RHA annual exhibition: Sprawling, unpredictable vitality

Lapis Lazuli

Hamiton Gallery in Sligo invited 17 artists to respond to the WB Yeats poem Lapis Lazuli for an exhibition running during the summer of 2022.

Follow this link to read the poem Lapis Lazuli

Follow this link to see the entire exhibition

This was my response and the resulting work:

The threat of war flows beneath the lines of the poem, leading me to consider the human necessity to find a way to exist within chaos and tumult ; to find a balance and a way to carry on living when faced with change and adversity. I looked for a way to describe these moments of calm amidst turmoil. In extension to this, studying the poem made me contemplate how we may experience degrees of emotions related to trauma, tragedy and despair through art while safely remaining the viewer. These emotional experiences are linked with empathy and may gently prepare us for the challenges life holds. The figures in my work are not actually falling, descending into despair or experiencing discomfort and hardship while trying to rise up again but they perform the fall, dance the descent and act out the struggle to rebuild.

‘Performing The Fall’ , Oil on canvas, 70cm x 70cm, 2022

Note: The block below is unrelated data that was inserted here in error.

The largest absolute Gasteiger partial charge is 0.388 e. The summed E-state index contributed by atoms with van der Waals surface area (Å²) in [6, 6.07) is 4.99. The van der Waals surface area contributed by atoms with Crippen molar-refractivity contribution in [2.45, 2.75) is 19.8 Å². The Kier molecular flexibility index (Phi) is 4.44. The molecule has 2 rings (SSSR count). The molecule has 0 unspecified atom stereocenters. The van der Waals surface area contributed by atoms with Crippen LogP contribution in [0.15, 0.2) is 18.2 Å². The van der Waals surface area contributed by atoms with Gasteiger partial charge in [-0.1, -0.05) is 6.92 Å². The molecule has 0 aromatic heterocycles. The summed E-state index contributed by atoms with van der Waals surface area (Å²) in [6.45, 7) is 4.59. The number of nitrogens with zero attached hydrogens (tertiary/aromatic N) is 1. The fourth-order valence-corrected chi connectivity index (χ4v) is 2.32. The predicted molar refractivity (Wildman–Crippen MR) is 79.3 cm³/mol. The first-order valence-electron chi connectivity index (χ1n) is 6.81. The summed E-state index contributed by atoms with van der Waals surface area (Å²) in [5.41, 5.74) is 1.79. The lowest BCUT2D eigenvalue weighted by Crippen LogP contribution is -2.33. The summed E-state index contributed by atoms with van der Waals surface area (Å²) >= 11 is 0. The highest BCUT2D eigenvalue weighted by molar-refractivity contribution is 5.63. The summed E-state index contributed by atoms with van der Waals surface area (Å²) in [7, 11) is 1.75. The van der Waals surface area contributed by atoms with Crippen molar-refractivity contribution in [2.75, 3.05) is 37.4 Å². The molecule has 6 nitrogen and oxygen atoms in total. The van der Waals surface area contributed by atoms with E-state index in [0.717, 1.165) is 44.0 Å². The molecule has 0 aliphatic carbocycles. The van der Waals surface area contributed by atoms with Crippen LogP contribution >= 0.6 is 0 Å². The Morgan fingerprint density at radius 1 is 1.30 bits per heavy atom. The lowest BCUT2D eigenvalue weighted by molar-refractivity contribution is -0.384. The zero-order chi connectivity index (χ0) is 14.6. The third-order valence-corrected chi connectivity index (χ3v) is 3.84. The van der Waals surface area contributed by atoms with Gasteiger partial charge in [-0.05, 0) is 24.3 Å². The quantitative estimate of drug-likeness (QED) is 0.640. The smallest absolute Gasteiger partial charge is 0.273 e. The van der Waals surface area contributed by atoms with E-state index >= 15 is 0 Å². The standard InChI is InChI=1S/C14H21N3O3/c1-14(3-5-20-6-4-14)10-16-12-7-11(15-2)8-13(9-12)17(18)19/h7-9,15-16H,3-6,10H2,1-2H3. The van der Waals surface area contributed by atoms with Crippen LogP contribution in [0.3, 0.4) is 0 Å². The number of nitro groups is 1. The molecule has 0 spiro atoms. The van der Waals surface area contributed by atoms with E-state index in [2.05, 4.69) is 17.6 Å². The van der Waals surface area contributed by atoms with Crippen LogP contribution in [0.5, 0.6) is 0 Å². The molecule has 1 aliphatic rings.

‘Rebuild’, Oil on canvas, 70cm x 70cm, 2022

‘Dancing The Way Down’, Oil on canvas, 70cm x 70cm, 2022

The visual source material for this work was gathered during research sessions with performing artists Angelique Ross, Emmen Donnelly and Michelle Thoburn. This work was supported by The Arts Council of Ireland Agility Award.

‘Fifteen’ An Article by Angela Griffith in the Irish Arts Review

An article on ‘Fifteen’ written by Angela Griffith for the Irish Arts Review Winter Edition 2021

I am very proud to be able to say that my portrait ‘Fifteen’ won the Irish Arts Review, Ireland-U.S.Council Award for Portraiture at the Royal Hibernian Academy’s annual exhibition this year. Part of the award is an article featuring the portrait in the Irish Arts Review and here it is!

I was interviewed by Angela Griffith (author of the article) from the Department of Art & Architecture, trinity College, Dublin. The conversation we had was a rare opportunity for me to discuss my work with someone who possesses such a breadth of knowledge and it offered me much food for thought regarding my work, my practice and the wider context. She has written a carefully considered and insightful piece. It is an honour indeed to see my work presented in this way and one that I am truly grateful for.

Cover of The Irish Arts Review Winter Edition 2021

Exhibition Online

Emma Stroude, Tumble Series, 2020